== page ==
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Bee pollen as a natural antioxidant source to prevent lipid oxidation in black pudding
- Anjos, Ofélia, Fernandes, Rodrigo, Cardoso, Susana M., Delgado, Teresa, Farinha, Nelson, Paula, Vanessa, Estevinho, Letícia M., Carpes, Solange T.
- Lebensmittel-Wissenschaft + [i.e. und] Technologie 2019 v.111 pp. 869-875
- Cistus ladanifer, Escherichia coli, Listeria monocytogenes, Salmonella, antioxidant activity, antioxidants, ascorbic acid, bee pollen, botanical composition, flavonoids, humidity, lipid peroxidation, malondialdehyde, meat, microbiological quality, pH, pellets, phenols, pollen, puddings, sensory evaluation, storage time, water activity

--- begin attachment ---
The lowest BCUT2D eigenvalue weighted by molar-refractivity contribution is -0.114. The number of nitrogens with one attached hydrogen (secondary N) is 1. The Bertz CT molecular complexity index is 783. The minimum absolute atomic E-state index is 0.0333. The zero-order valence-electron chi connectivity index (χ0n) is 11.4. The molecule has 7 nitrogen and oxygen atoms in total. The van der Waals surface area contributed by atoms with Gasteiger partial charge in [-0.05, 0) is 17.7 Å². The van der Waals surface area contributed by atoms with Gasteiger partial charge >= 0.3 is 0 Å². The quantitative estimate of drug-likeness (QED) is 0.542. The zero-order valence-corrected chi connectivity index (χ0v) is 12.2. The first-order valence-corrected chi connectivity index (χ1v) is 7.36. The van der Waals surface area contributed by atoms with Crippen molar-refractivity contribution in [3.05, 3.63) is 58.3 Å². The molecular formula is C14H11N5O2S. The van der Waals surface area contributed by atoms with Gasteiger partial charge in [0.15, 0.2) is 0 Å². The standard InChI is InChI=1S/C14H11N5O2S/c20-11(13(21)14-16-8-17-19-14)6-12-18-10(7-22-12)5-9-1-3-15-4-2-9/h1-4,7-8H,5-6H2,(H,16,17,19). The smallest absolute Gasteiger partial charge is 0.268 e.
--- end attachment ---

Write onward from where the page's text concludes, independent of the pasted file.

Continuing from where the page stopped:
- The antioxidant activity of bee pollen (mainly composed by Cistus ladanifer pellets) was explored in the context of black pudding production. For this purpose, three black pudding formulations comprising varying antioxidant compounds (sodium ascorbate, bee pollen and bee pollen extract) were produced.Bee pollen was characterized according to the botanical origin, antioxidant activity, total phenol and flavonoid contents and phenolic profile. Black pudding was characterized by the microbiological safety, lipid oxidation, pH, water activity and humidity at 1, 10, 21, 30 and 37 days. Sensory acceptance was evaluated on the four first periods of storage. Salmonella spp., Escherichia coli and Listeria monocytogenes were absent in all samples. Small variations on humidity and pH were observed during the black pudding's storage. Regarding lipid oxidation, it increased, on average, from 1.36 mg to 2.11 mg malondialdehyde/kg meat. Differences among the three formulations were only significant on the first days of storage. The sensory assessment did not differ between products. This study suggests that bee pollen may be used as a natural antioxidant in meat products, yet a careful labelling is essential to alert allergic consumers.